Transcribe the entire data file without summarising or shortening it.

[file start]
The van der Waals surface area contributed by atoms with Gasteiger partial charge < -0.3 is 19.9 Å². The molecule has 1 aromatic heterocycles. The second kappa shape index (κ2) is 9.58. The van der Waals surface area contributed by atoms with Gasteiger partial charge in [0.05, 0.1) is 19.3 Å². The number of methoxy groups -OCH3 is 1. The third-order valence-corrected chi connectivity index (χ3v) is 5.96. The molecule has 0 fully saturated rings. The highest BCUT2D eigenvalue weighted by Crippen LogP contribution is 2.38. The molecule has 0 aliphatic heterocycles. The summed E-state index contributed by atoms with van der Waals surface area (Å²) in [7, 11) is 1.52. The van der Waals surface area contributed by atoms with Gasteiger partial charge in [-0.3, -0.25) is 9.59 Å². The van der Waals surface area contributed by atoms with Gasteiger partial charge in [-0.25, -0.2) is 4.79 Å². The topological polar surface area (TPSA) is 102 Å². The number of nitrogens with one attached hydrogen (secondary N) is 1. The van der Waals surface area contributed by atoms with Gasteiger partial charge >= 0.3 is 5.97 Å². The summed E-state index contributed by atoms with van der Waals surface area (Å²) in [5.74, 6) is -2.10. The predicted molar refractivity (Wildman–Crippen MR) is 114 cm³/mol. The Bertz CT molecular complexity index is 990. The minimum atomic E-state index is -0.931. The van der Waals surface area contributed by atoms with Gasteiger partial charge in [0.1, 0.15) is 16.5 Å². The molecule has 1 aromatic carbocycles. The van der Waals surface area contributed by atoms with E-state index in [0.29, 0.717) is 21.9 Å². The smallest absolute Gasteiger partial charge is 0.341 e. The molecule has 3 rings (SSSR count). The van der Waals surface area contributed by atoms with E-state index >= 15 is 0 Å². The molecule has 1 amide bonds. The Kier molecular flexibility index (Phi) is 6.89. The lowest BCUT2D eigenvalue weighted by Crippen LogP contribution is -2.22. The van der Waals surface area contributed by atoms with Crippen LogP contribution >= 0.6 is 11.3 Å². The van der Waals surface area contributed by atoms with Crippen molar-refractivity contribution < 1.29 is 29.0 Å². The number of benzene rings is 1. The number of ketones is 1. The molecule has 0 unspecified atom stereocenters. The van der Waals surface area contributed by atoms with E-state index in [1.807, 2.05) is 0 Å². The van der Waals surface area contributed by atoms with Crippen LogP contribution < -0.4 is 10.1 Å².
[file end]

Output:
The van der Waals surface area contributed by atoms with Gasteiger partial charge < -0.3 is 19.9 Å². The molecule has 1 aromatic heterocycles. The second kappa shape index (κ2) is 9.58. The van der Waals surface area contributed by atoms with Gasteiger partial charge in [0.05, 0.1) is 19.3 Å². The number of methoxy groups -OCH3 is 1. The third-order valence-corrected chi connectivity index (χ3v) is 5.96. The molecule has 0 fully saturated rings. The highest BCUT2D eigenvalue weighted by Crippen LogP contribution is 2.38. The molecule has 0 aliphatic heterocycles. The summed E-state index contributed by atoms with van der Waals surface area (Å²) in [7, 11) is 1.52. The van der Waals surface area contributed by atoms with Gasteiger partial charge in [-0.3, -0.25) is 9.59 Å². The van der Waals surface area contributed by atoms with Gasteiger partial charge in [-0.25, -0.2) is 4.79 Å². The topological polar surface area (TPSA) is 102 Å². The number of nitrogens with one attached hydrogen (secondary N) is 1. The van der Waals surface area contributed by atoms with Gasteiger partial charge >= 0.3 is 5.97 Å². The summed E-state index contributed by atoms with van der Waals surface area (Å²) in [5.74, 6) is -2.10. The predicted molar refractivity (Wildman–Crippen MR) is 114 cm³/mol. The Bertz CT molecular complexity index is 990. The minimum atomic E-state index is -0.931. The van der Waals surface area contributed by atoms with Gasteiger partial charge in [0.1, 0.15) is 16.5 Å². The molecule has 1 aromatic carbocycles. The van der Waals surface area contributed by atoms with E-state index in [0.29, 0.717) is 21.9 Å². The smallest absolute Gasteiger partial charge is 0.341 e. The molecule has 3 rings (SSSR count). The van der Waals surface area contributed by atoms with E-state index >= 15 is 0 Å². The molecule has 1 amide bonds. The Kier molecular flexibility index (Phi) is 6.89. The lowest BCUT2D eigenvalue weighted by Crippen LogP contribution is -2.22. The van der Waals surface area contributed by atoms with Crippen LogP contribution >= 0.6 is 11.3 Å². The van der Waals surface area contributed by atoms with Crippen molar-refractivity contribution < 1.29 is 29.0 Å². The number of benzene rings is 1. The number of ketones is 1. The molecule has 0 unspecified atom stereocenters. The van der Waals surface area contributed by atoms with E-state index in [1.807, 2.05) is 0 Å². The van der Waals surface area contributed by atoms with Crippen LogP contribution < -0.4 is 10.1 Å².